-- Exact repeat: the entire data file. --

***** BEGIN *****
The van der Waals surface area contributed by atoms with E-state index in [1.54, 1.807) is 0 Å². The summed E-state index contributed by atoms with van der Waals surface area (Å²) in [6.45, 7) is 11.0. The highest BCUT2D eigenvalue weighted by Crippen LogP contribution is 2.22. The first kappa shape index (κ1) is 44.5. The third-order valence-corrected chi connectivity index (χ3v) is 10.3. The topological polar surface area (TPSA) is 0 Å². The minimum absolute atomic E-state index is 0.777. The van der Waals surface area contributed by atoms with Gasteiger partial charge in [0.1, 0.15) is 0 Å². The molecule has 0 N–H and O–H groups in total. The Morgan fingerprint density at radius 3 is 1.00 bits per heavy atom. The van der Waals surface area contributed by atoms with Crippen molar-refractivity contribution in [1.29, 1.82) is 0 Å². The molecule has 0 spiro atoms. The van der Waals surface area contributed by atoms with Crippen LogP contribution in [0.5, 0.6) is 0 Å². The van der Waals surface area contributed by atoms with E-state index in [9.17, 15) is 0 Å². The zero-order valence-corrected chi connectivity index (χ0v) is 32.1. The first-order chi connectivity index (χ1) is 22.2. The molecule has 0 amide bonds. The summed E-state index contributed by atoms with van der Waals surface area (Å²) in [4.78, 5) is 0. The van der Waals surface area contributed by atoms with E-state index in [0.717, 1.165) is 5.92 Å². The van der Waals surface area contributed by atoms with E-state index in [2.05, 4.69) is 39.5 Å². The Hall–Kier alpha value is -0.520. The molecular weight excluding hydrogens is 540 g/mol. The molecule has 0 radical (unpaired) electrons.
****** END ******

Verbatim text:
The van der Waals surface area contributed by atoms with E-state index in [1.54, 1.807) is 0 Å². The summed E-state index contributed by atoms with van der Waals surface area (Å²) in [6.45, 7) is 11.0. The highest BCUT2D eigenvalue weighted by Crippen LogP contribution is 2.22. The first kappa shape index (κ1) is 44.5. The third-order valence-corrected chi connectivity index (χ3v) is 10.3. The topological polar surface area (TPSA) is 0 Å². The minimum absolute atomic E-state index is 0.777. The van der Waals surface area contributed by atoms with Gasteiger partial charge in [0.1, 0.15) is 0 Å². The molecule has 0 N–H and O–H groups in total. The Morgan fingerprint density at radius 3 is 1.00 bits per heavy atom. The van der Waals surface area contributed by atoms with Crippen molar-refractivity contribution in [1.29, 1.82) is 0 Å². The molecule has 0 spiro atoms. The van der Waals surface area contributed by atoms with Crippen LogP contribution in [0.5, 0.6) is 0 Å². The van der Waals surface area contributed by atoms with E-state index in [9.17, 15) is 0 Å². The zero-order valence-corrected chi connectivity index (χ0v) is 32.1. The first-order chi connectivity index (χ1) is 22.2. The molecule has 0 amide bonds. The summed E-state index contributed by atoms with van der Waals surface area (Å²) in [4.78, 5) is 0. The van der Waals surface area contributed by atoms with E-state index in [0.717, 1.165) is 5.92 Å². The van der Waals surface area contributed by atoms with E-state index in [2.05, 4.69) is 39.5 Å². The Hall–Kier alpha value is -0.520. The molecular weight excluding hydrogens is 540 g/mol. The molecule has 0 radical (unpaired) electrons.